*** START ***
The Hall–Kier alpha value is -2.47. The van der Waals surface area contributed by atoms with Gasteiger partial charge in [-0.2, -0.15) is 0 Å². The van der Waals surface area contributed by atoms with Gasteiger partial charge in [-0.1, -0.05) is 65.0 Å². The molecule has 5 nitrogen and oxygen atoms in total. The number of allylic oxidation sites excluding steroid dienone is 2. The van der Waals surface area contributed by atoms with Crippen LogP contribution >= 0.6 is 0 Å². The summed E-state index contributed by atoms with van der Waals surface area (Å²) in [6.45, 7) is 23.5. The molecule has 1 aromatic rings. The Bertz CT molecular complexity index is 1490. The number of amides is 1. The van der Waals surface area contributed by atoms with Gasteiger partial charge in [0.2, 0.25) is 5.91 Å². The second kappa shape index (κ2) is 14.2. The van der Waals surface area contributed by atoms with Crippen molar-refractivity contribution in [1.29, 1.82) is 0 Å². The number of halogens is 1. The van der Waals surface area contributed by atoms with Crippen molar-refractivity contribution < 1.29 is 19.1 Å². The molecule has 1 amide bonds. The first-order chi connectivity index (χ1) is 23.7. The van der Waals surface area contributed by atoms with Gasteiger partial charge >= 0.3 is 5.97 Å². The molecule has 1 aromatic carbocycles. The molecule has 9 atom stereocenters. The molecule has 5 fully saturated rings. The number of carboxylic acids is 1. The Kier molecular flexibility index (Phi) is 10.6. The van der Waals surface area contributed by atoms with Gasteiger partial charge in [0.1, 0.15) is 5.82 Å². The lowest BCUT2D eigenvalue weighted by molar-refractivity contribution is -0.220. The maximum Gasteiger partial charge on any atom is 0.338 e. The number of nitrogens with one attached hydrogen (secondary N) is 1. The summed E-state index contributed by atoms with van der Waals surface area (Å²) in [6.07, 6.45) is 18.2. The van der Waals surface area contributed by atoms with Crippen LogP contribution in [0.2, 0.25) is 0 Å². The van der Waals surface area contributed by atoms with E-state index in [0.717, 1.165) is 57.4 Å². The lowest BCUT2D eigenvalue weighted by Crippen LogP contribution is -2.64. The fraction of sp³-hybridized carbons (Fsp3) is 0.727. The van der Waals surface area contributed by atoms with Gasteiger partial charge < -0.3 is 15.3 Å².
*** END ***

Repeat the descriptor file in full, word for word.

The Hall–Kier alpha value is -2.47. The van der Waals surface area contributed by atoms with Gasteiger partial charge in [-0.2, -0.15) is 0 Å². The van der Waals surface area contributed by atoms with Gasteiger partial charge in [-0.1, -0.05) is 65.0 Å². The molecule has 5 nitrogen and oxygen atoms in total. The number of allylic oxidation sites excluding steroid dienone is 2. The van der Waals surface area contributed by atoms with Crippen LogP contribution >= 0.6 is 0 Å². The summed E-state index contributed by atoms with van der Waals surface area (Å²) in [6.45, 7) is 23.5. The molecule has 1 aromatic rings. The Bertz CT molecular complexity index is 1490. The number of amides is 1. The van der Waals surface area contributed by atoms with Gasteiger partial charge in [0.2, 0.25) is 5.91 Å². The second kappa shape index (κ2) is 14.2. The van der Waals surface area contributed by atoms with Crippen molar-refractivity contribution in [1.29, 1.82) is 0 Å². The number of halogens is 1. The van der Waals surface area contributed by atoms with Crippen molar-refractivity contribution < 1.29 is 19.1 Å². The molecule has 1 amide bonds. The first-order chi connectivity index (χ1) is 23.7. The van der Waals surface area contributed by atoms with Gasteiger partial charge >= 0.3 is 5.97 Å². The molecule has 1 aromatic carbocycles. The molecule has 9 atom stereocenters. The molecule has 5 fully saturated rings. The number of carboxylic acids is 1. The Kier molecular flexibility index (Phi) is 10.6. The van der Waals surface area contributed by atoms with Gasteiger partial charge in [0.1, 0.15) is 5.82 Å². The lowest BCUT2D eigenvalue weighted by molar-refractivity contribution is -0.220. The maximum Gasteiger partial charge on any atom is 0.338 e. The number of nitrogens with one attached hydrogen (secondary N) is 1. The summed E-state index contributed by atoms with van der Waals surface area (Å²) in [6.07, 6.45) is 18.2. The van der Waals surface area contributed by atoms with Crippen LogP contribution in [0.2, 0.25) is 0 Å². The van der Waals surface area contributed by atoms with E-state index in [0.717, 1.165) is 57.4 Å². The lowest BCUT2D eigenvalue weighted by Crippen LogP contribution is -2.64. The fraction of sp³-hybridized carbons (Fsp3) is 0.727. The van der Waals surface area contributed by atoms with Gasteiger partial charge < -0.3 is 15.3 Å².